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Last summer, North Charleston native Dennis Smith became the first student to graduate from the new Marine Engineering Technology associate degree program at Trident Technical College.

Leading to a career as a U.S. Merchant Marine with the Seafarers International Union (SIU), this exciting new program includes a year-long apprenticeship at The Sea Farers Harry Lundeberg School of Seamanship in Piney Point, Maryland, along with cooperative work experience at sea.

Though Smith admits a career at sea isn’t for everyone – it can be dangerous, physically demanding and monotonous – he is excited for the challenge.

“You must be mature, confident in your skills and ready to work without distractions,” he said. 

During his apprenticeship, Smith worked on two vessels, the Ocean Gladiator and Overseas Key West, and his U.S. ports of call were Houston, Jacksonville, Fort Lauderdale and Sunny Point, NC. The overseas ports visited were in Morocco, Spain, Israel and Wales.

It was his desire to travel that led him to the Army after graduating from Fort Dorchester High School in 2007. Smith spent eight years in the Army as a 91C, officially known as Utilities Equipment Repairer, predominantly on HVAC and refrigeration units.

After the Army, he landed at Trident Tech, eager to advance his education and earn the necessary certifications to get to work.

In the meantime, Robert Elliott, Dean of Manufacturing and Maintenance, and a former Merchant Marine himself, was developing the new program at TTC.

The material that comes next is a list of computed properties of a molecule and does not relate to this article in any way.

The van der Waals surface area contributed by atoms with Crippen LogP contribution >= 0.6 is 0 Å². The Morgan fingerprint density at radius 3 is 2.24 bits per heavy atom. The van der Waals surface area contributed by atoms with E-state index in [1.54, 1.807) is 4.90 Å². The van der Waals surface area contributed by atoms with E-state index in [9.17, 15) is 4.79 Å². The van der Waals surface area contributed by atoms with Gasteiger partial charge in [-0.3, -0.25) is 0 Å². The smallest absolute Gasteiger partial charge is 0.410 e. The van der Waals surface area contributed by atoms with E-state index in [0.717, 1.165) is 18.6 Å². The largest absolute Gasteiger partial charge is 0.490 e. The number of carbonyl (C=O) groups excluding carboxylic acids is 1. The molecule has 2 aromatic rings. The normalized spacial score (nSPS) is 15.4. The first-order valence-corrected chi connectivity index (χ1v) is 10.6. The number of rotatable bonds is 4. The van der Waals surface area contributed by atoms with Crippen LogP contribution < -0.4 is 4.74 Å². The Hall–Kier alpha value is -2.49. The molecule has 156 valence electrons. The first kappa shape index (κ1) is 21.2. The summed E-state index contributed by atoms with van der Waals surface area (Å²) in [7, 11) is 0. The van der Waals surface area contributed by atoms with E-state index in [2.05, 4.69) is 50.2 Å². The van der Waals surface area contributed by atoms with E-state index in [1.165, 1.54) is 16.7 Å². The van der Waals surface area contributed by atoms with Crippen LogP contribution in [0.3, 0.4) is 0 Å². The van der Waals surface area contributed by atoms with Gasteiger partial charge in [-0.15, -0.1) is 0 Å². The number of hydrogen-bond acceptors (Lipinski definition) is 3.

“It’s an amazing opportunity,” said Elliott, “I was in for 16 years, made great money and loved being able to see the world.”

There are six to eight personnel that work in the engine room of a ship, operating, maintaining and repairing the mechanical and electrical systems that power and operate the vessels. Marine engineering techs earn $10,000 a month, and once they move to engineer, they can earn up to $200,000 a year.

Elliott had been advising Smith since he started at TTC, and once the new program launched, he suggested it as an option. Smith had completed most of the required classes and the only thing left to complete was the apprenticeship.

“As soon as I heard about it, I was in,” said Smith, “I wanted to get back to traveling.”

Smith shipped out as soon as he finished his apprenticeship and recently bought his first house in Columbia, South America, where his girlfriend lives.

“That’s the best part: you can work from anywhere in the world,” he said.

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Robert Elliott, Dean, Manufacturing and Maintenance and TTC's Berkeley Campus

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